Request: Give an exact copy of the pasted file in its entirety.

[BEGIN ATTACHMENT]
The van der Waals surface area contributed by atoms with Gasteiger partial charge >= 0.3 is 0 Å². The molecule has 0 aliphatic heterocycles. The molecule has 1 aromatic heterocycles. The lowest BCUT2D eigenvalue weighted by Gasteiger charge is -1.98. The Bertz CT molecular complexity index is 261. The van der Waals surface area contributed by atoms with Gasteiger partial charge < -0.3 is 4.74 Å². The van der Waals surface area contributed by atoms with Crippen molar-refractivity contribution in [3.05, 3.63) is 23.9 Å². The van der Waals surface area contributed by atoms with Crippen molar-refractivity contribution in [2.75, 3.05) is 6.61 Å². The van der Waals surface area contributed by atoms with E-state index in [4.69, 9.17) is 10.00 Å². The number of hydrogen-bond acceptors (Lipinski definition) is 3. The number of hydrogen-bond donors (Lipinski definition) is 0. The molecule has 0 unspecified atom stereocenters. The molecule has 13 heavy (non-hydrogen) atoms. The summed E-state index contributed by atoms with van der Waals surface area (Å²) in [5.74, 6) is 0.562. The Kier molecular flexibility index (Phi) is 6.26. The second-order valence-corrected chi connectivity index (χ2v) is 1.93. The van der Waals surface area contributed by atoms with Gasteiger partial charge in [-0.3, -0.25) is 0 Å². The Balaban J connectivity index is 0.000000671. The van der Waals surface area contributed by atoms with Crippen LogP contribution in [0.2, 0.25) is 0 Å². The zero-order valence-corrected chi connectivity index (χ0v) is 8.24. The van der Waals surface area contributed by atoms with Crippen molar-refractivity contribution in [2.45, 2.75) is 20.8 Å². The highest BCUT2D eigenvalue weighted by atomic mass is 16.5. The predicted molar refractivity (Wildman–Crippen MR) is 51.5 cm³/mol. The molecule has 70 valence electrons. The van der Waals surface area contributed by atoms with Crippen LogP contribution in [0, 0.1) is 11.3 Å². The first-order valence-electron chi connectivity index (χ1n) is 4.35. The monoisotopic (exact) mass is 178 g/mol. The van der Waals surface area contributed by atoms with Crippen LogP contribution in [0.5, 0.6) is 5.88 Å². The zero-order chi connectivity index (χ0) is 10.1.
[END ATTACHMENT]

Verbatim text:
The van der Waals surface area contributed by atoms with Gasteiger partial charge >= 0.3 is 0 Å². The molecule has 0 aliphatic heterocycles. The molecule has 1 aromatic heterocycles. The lowest BCUT2D eigenvalue weighted by Gasteiger charge is -1.98. The Bertz CT molecular complexity index is 261. The van der Waals surface area contributed by atoms with Gasteiger partial charge < -0.3 is 4.74 Å². The van der Waals surface area contributed by atoms with Crippen molar-refractivity contribution in [3.05, 3.63) is 23.9 Å². The van der Waals surface area contributed by atoms with Crippen molar-refractivity contribution in [2.75, 3.05) is 6.61 Å². The van der Waals surface area contributed by atoms with E-state index in [4.69, 9.17) is 10.00 Å². The number of hydrogen-bond acceptors (Lipinski definition) is 3. The number of hydrogen-bond donors (Lipinski definition) is 0. The molecule has 0 unspecified atom stereocenters. The molecule has 13 heavy (non-hydrogen) atoms. The summed E-state index contributed by atoms with van der Waals surface area (Å²) in [5.74, 6) is 0.562. The Kier molecular flexibility index (Phi) is 6.26. The second-order valence-corrected chi connectivity index (χ2v) is 1.93. The van der Waals surface area contributed by atoms with Gasteiger partial charge in [-0.3, -0.25) is 0 Å². The Balaban J connectivity index is 0.000000671. The van der Waals surface area contributed by atoms with Crippen LogP contribution in [0.2, 0.25) is 0 Å². The zero-order valence-corrected chi connectivity index (χ0v) is 8.24. The van der Waals surface area contributed by atoms with Crippen molar-refractivity contribution in [2.45, 2.75) is 20.8 Å². The highest BCUT2D eigenvalue weighted by atomic mass is 16.5. The predicted molar refractivity (Wildman–Crippen MR) is 51.5 cm³/mol. The molecule has 70 valence electrons. The van der Waals surface area contributed by atoms with Crippen LogP contribution in [0, 0.1) is 11.3 Å². The first-order valence-electron chi connectivity index (χ1n) is 4.35. The monoisotopic (exact) mass is 178 g/mol. The van der Waals surface area contributed by atoms with Crippen LogP contribution in [0.5, 0.6) is 5.88 Å². The zero-order chi connectivity index (χ0) is 10.1.